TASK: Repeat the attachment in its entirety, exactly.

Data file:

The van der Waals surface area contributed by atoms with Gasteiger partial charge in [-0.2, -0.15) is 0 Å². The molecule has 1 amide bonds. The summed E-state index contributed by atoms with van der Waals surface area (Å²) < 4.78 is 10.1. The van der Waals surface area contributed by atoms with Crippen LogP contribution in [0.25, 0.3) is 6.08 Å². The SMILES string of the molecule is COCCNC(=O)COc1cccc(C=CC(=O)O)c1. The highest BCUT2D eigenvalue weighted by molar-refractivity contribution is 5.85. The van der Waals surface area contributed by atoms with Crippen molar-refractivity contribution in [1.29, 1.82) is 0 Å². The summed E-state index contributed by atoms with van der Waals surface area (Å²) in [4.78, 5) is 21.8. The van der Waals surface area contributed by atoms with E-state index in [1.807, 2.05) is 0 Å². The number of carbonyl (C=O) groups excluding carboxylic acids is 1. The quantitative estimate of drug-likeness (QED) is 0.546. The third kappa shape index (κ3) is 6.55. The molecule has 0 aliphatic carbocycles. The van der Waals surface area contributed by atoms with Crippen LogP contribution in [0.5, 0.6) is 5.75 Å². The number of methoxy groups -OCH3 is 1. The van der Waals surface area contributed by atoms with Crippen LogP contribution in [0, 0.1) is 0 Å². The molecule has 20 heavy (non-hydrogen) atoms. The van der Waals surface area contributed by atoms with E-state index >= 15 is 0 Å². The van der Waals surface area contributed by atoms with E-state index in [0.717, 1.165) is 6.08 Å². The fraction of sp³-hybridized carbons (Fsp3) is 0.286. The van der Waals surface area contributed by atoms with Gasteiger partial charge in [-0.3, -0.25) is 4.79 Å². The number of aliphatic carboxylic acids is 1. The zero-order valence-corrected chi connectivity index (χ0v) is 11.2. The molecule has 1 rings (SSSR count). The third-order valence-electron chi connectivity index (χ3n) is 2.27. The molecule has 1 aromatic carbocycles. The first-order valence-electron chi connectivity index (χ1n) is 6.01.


The van der Waals surface area contributed by atoms with Gasteiger partial charge in [-0.2, -0.15) is 0 Å². The molecule has 1 amide bonds. The summed E-state index contributed by atoms with van der Waals surface area (Å²) < 4.78 is 10.1. The van der Waals surface area contributed by atoms with Crippen LogP contribution in [0.25, 0.3) is 6.08 Å². The SMILES string of the molecule is COCCNC(=O)COc1cccc(C=CC(=O)O)c1. The highest BCUT2D eigenvalue weighted by molar-refractivity contribution is 5.85. The van der Waals surface area contributed by atoms with Crippen molar-refractivity contribution in [1.29, 1.82) is 0 Å². The summed E-state index contributed by atoms with van der Waals surface area (Å²) in [4.78, 5) is 21.8. The van der Waals surface area contributed by atoms with E-state index in [1.807, 2.05) is 0 Å². The number of carbonyl (C=O) groups excluding carboxylic acids is 1. The quantitative estimate of drug-likeness (QED) is 0.546. The third kappa shape index (κ3) is 6.55. The molecule has 0 aliphatic carbocycles. The van der Waals surface area contributed by atoms with Crippen LogP contribution in [0.5, 0.6) is 5.75 Å². The number of methoxy groups -OCH3 is 1. The van der Waals surface area contributed by atoms with Crippen LogP contribution in [0, 0.1) is 0 Å². The molecule has 20 heavy (non-hydrogen) atoms. The van der Waals surface area contributed by atoms with E-state index >= 15 is 0 Å². The van der Waals surface area contributed by atoms with E-state index in [0.717, 1.165) is 6.08 Å². The fraction of sp³-hybridized carbons (Fsp3) is 0.286. The van der Waals surface area contributed by atoms with Gasteiger partial charge in [-0.3, -0.25) is 4.79 Å². The number of aliphatic carboxylic acids is 1. The zero-order valence-corrected chi connectivity index (χ0v) is 11.2. The molecule has 1 rings (SSSR count). The third-order valence-electron chi connectivity index (χ3n) is 2.27. The molecule has 1 aromatic carbocycles. The first-order valence-electron chi connectivity index (χ1n) is 6.01.